27-Year-Old Malaysian Shares How He's Preserving His Chinese Peranakan Heritage

Sean Koay, who is of Chinese Peranakan descent, has been passionate about his heritage since secondary school.

Cover image via Sean Koay (Provided to SAYS)

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Meet Sean Koay, a 27-year-old culture enthusiast and entrepreneur who is deeply passionate about preserving his Chinese Peranakan heritage

Both of Sean's parents are of Chinese Peranakan descent from Penang. Born in Singapore, but bred in Kuala Lumpur, Sean grew up speaking a mix of English, Malay, and Hokkien, one of the most common Chinese dialects in Penang. 

However, as Sean lived in a city far away from his relatives in Penang, he never had full exposure to a Chinese Peranakan upbringing with Baba Nyonya adat and traditions. 

"When you live in a cosmopolitan city, you don't really bother about culture. And there is no need to take it too seriously.

"My parents, like many others who were born in the '60s to '80s, were also brought up in a way where having a career was more important than anything else," said the 27-year-old in an interview with SAYS.

During his time in a Chinese vernacular primary school, Sean grew curious about his heritage, especially after learning that he could speak fluent Malay, unlike many of his Chinese friends

Sean and his paternal great-grandparents.

Image via Sean Koay (Provided to SAYS)

Sean was puzzled that he couldn't, at the very least, speak Mandarin like his Chinese friends, who also frequently conversed in Cantonese, a common Chinese dialect spoken in KL.

"I thought to myself, 'I'm Chinese though. Why can't I speak Mandarin?'

"Even when I was at my friends' place for lunch or dinner, the food served was different from what I would usually eat at home.

"I would eat heavy-on-the-tongue gravy dishes like tau yu bak (braised pork in dark soy sauce) and curry at home, whereas my friends usually ate lighter-tasting dishes," said Sean.

In secondary school, he started delving into his heritage, researching topics like the origins of the Chinese Peranakans and their historical contributions to British Malaya.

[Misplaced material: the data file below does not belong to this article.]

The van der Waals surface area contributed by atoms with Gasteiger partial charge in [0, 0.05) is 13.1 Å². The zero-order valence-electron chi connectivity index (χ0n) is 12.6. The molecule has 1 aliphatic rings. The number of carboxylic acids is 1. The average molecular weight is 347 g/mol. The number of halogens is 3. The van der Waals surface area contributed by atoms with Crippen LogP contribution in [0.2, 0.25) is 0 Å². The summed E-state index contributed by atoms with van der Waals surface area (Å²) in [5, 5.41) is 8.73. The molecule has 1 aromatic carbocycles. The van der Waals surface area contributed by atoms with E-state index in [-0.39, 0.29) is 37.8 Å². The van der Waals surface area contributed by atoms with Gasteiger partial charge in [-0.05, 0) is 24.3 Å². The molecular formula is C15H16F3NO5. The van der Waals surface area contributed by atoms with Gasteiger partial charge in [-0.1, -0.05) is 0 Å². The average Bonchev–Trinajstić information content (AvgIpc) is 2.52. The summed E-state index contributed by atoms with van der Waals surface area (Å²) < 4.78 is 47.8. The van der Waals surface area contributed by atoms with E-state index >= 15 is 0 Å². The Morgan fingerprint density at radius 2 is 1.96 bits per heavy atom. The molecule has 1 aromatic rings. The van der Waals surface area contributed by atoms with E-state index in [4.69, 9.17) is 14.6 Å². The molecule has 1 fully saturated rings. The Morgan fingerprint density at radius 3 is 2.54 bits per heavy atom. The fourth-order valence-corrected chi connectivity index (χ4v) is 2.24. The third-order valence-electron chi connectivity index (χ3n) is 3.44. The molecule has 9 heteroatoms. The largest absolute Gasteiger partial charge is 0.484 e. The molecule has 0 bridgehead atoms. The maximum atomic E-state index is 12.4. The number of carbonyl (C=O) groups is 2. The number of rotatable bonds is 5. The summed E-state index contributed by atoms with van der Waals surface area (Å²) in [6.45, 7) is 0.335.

The culture enthusiast's commitment to preserving his Chinese Peranakan heritage flourished when his grandaunt passed him a stack of baju kebayas and batik sarongs that belonged to his late grandmother

From left: Sean's great-grandmother, great-granduncle, and great-great-grandmother.

Image via Sean Koay (Provided to SAYS)

Sean and his family were busy clearing their family shophouse in Bukit Mertajam — built by his great-grandparents in the 1940s — which had to be demolished. 

From thereon, Sean started collecting vintage baju kebayas and sarongs from his relatives, including those passed down by his great-grandmother, and began showcasing them during his sharing sessions at exhibitions, talks, and events. 

Sean's collection of baju kebayas and batik sarongs that belonged to his relatives.

Image via Sean Koay (Provided to SAYS)

"My first sharing session was for 'Culture Speaks History,' a talk that I did with a friend in 2017. I was 21 years old then. Everyone was quite surprised that I did a talk at that age. It was a free event, so many people attended it," he said.

Sean spoke about the different eras of baju kebayas, and how to pair the clothing piece with a batik sarong.

Fast forward to today, Sean still conducts sharing sessions from time to time. He also regularly posts about his heritage on his social media accounts. 

Most recently, Sean found another way of showing his love for his heritage, which is through his café called KNEAD by CW

KNEAD by CW was launched during the Movement Control Order (MCO) in 2020. It kicked off as a pop-up stall selling baked goods and chocolates at KLCC and corporate offices, before becoming a micro-café at its HQ in Serdang.